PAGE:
Another Government Security Breach
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This time it isn't a stolen laptop. This time it's what security people fear the most: a system hack.
According to the U.S. Department of Agriculture (USDA), unknown hackers may have illegally accessed a USDA database containing the names, Social Security numbers and photos of current and former agency employees.
The USDA said approximately 26,000 Washington, D.C., area employees are potentially at risk for identity theft. The USDA is providing one year of free credit monitoring to those affected by the intrusion.
The hack occurred during the first weekend of June. USDA Secretary Mike Johanns found out about the intrusion on June 6. The USDA said Johanns was told at that time that no personal identity information was at risk.
However, further forensic analysis revealed that it was "uncertain" whether employee personal data was adequately protected during the hack, prompting Johanns to issue a public notice of the intrusion.
"The compromised system was taken offline and put on a new server," Ed Loyd, a spokesman for the USDA, told internetnews.com. "We don't know yet who was responsible or how the system was compromised."
Loyd said the USDA had not determined if the compromised data had been "downloaded," but the agency has an ongoing investigation under way.
"It sounds like they had some level of security on the path, but they didn't have anything on the data itself. That's egregious," Gordon Rapkin, president and CEO of security firm Protegrity, told internetnews.com.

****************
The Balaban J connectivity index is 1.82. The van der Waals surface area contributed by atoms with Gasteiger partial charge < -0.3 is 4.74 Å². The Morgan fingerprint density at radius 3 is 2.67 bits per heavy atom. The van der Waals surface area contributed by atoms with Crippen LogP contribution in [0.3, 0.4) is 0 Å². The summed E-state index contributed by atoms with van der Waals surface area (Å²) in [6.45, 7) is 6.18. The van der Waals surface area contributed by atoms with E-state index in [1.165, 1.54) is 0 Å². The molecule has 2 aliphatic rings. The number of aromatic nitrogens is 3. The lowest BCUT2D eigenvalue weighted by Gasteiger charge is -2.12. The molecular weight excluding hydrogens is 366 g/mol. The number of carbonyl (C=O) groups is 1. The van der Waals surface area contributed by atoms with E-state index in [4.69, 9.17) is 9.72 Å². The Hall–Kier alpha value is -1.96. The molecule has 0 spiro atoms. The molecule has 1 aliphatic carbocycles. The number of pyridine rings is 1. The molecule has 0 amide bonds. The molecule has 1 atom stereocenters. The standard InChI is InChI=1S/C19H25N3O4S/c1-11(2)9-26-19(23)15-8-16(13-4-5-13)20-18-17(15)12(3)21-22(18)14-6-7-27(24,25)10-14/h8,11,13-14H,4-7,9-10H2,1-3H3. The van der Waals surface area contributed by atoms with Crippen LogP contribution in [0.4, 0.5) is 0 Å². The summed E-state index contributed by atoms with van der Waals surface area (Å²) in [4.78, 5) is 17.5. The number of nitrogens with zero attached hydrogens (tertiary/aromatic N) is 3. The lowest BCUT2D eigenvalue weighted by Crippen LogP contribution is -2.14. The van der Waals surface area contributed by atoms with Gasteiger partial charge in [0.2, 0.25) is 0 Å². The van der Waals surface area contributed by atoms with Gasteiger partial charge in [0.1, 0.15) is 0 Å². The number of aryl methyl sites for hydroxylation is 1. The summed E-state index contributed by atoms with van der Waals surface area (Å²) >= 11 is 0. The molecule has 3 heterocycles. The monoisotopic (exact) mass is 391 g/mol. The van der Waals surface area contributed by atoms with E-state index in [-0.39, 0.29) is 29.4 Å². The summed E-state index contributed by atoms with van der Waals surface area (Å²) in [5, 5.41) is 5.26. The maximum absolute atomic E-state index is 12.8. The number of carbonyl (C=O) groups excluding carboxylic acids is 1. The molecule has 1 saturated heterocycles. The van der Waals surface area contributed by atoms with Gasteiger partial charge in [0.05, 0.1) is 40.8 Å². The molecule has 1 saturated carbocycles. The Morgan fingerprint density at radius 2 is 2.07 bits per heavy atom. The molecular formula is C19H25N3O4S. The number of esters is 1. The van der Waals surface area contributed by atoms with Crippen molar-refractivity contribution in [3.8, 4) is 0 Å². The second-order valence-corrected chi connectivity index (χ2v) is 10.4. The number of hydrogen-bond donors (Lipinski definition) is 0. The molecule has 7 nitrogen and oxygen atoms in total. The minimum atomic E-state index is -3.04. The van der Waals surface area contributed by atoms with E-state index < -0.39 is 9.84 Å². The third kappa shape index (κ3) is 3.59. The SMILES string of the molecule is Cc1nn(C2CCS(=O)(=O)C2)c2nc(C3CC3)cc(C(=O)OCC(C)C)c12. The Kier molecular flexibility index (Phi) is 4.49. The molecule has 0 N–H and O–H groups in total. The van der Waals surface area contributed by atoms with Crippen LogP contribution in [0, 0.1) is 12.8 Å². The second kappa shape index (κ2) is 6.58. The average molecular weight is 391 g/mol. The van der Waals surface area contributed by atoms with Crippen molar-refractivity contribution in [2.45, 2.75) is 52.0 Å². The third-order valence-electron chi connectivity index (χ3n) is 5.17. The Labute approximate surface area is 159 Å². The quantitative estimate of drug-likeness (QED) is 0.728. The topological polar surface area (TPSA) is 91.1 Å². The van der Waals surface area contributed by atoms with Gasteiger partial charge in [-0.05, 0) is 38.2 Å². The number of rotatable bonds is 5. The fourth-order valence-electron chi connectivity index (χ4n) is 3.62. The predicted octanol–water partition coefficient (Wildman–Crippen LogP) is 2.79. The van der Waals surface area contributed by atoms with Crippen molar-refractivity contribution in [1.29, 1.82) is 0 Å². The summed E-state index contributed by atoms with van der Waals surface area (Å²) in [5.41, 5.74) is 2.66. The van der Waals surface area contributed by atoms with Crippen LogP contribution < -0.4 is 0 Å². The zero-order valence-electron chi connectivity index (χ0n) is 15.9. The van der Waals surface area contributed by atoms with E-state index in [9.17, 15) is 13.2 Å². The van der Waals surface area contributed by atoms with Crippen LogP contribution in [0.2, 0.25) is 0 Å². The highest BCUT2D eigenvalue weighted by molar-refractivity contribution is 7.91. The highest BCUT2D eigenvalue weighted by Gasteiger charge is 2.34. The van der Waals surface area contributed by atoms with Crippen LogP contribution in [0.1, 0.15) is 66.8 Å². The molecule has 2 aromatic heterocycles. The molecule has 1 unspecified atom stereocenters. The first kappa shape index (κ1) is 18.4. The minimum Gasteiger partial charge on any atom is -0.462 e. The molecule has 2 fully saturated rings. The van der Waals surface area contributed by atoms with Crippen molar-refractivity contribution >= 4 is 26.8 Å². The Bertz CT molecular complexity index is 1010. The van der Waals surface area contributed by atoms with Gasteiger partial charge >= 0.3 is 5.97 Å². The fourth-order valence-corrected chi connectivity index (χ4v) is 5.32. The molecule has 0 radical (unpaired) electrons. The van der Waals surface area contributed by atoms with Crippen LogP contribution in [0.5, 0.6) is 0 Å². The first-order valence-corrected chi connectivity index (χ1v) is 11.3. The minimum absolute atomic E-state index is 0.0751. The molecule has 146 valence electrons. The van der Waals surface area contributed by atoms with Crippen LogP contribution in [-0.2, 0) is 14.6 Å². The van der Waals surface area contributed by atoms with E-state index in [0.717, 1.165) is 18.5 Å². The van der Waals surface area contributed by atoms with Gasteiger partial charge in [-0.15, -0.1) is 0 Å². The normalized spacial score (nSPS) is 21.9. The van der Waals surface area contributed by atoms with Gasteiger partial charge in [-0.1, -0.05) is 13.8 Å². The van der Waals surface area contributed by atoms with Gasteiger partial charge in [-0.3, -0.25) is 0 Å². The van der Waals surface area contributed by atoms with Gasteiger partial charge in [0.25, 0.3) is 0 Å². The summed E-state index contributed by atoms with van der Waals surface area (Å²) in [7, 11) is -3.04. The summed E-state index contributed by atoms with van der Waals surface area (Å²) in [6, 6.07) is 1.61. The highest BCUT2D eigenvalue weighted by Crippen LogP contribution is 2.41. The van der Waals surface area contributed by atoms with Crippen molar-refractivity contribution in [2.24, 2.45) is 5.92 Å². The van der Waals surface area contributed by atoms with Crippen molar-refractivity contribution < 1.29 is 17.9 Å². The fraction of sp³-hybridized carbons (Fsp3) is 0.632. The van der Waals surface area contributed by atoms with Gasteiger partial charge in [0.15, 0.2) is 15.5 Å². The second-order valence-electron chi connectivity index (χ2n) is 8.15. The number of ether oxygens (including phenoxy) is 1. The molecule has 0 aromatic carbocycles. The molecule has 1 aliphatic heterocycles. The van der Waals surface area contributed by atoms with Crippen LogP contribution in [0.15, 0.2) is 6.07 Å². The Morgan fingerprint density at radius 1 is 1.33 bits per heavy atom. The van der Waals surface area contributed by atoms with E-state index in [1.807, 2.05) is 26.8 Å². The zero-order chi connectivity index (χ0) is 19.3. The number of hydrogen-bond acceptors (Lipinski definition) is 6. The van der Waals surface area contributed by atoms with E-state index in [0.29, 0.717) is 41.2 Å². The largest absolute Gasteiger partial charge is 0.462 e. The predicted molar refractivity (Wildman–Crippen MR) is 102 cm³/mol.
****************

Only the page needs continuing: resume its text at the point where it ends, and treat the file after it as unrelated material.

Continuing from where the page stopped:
"Just because the bank locks the doors at night it doesn't mean they lock the vault."
Paul Kurtz, executive director of the Cyber Security Industry Alliance (CSIA), added, "From our view, this is yet another incident of not taking security seriously. It seems like there's a breach a day in the government."
The latest breach at the USDA -- which has scored an F for five straight years on the federal computer report card grades issued by the House Government Reform Committee -- follows breaches at the Veterans Administration (VA) and the Federal Trade Commission (FTC).
Earlier this week, the FTC admitted two laptops containing the personal information of 110 people were stolen.
And in May, the VA, which has received an F in four of the last five years on the annual report cards, reported the second-largest security breach on record. An employee's stolen laptop put more than 26 million veterans at risk of identity theft.
As in the USDA case, both the VA and the FTC is offering free credit monitoring for affected persons. The Senate Appropriations Committee has earmarked $160 million to cover the cost of the VA's credit monitoring obligations.
"The cost of the remedy is so far in excess of what it would have cost to put in protection," Rapkin said. "It's a horrible waste of funds."
In the private sector, Rapkin noted, if a merchant consistently scored F's on a security check, the cost and liability of a breach would be shifted to the merchant.
Rapkin added the government should reconsider its "entire policy for spending on prevention."
The CSIA's Kurtz agreed.
"There needs to be senior-level involvement in reviewing and enforcing security policies for government agencies," he said. "There needs to be greater accountability."
Congress is considering a number of data protection and public breach notice laws. In most of the bills, companies and government agencies would be exempted from disclosure requirements if they encrypt their data.
"There ought to be an assumption that data is encrypted when it is at rest or in transit," Kurtz said. "With encryption, a stolen laptop is simply a stolen laptop."